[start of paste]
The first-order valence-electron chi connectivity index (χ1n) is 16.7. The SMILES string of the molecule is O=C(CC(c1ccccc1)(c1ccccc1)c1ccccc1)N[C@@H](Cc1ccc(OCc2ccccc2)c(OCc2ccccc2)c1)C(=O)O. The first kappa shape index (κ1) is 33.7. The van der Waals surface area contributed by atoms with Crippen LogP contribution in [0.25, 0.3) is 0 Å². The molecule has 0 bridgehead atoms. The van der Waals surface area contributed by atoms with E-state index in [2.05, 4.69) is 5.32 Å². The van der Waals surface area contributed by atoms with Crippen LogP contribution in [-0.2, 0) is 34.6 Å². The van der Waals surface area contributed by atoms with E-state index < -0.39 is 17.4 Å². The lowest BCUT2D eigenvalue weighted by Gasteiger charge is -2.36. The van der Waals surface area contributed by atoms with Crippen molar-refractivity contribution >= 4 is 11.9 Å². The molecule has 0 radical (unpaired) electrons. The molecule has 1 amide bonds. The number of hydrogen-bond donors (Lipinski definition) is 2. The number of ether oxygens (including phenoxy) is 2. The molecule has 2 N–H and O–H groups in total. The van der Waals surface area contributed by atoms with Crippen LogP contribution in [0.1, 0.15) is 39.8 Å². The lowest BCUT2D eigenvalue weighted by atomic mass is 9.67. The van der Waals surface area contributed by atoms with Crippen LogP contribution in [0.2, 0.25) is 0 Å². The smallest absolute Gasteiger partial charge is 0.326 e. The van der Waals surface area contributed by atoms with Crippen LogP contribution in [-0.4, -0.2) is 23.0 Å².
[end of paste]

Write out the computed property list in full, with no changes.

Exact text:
The first-order valence-electron chi connectivity index (χ1n) is 16.7. The SMILES string of the molecule is O=C(CC(c1ccccc1)(c1ccccc1)c1ccccc1)N[C@@H](Cc1ccc(OCc2ccccc2)c(OCc2ccccc2)c1)C(=O)O. The first kappa shape index (κ1) is 33.7. The van der Waals surface area contributed by atoms with Crippen LogP contribution in [0.25, 0.3) is 0 Å². The molecule has 0 bridgehead atoms. The van der Waals surface area contributed by atoms with E-state index in [2.05, 4.69) is 5.32 Å². The van der Waals surface area contributed by atoms with Crippen LogP contribution in [-0.2, 0) is 34.6 Å². The van der Waals surface area contributed by atoms with E-state index < -0.39 is 17.4 Å². The lowest BCUT2D eigenvalue weighted by Gasteiger charge is -2.36. The van der Waals surface area contributed by atoms with Crippen molar-refractivity contribution >= 4 is 11.9 Å². The molecule has 0 radical (unpaired) electrons. The molecule has 1 amide bonds. The number of hydrogen-bond donors (Lipinski definition) is 2. The number of ether oxygens (including phenoxy) is 2. The molecule has 2 N–H and O–H groups in total. The van der Waals surface area contributed by atoms with Crippen LogP contribution in [0.1, 0.15) is 39.8 Å². The lowest BCUT2D eigenvalue weighted by atomic mass is 9.67. The van der Waals surface area contributed by atoms with Crippen LogP contribution in [0.2, 0.25) is 0 Å². The smallest absolute Gasteiger partial charge is 0.326 e. The van der Waals surface area contributed by atoms with Crippen LogP contribution in [-0.4, -0.2) is 23.0 Å².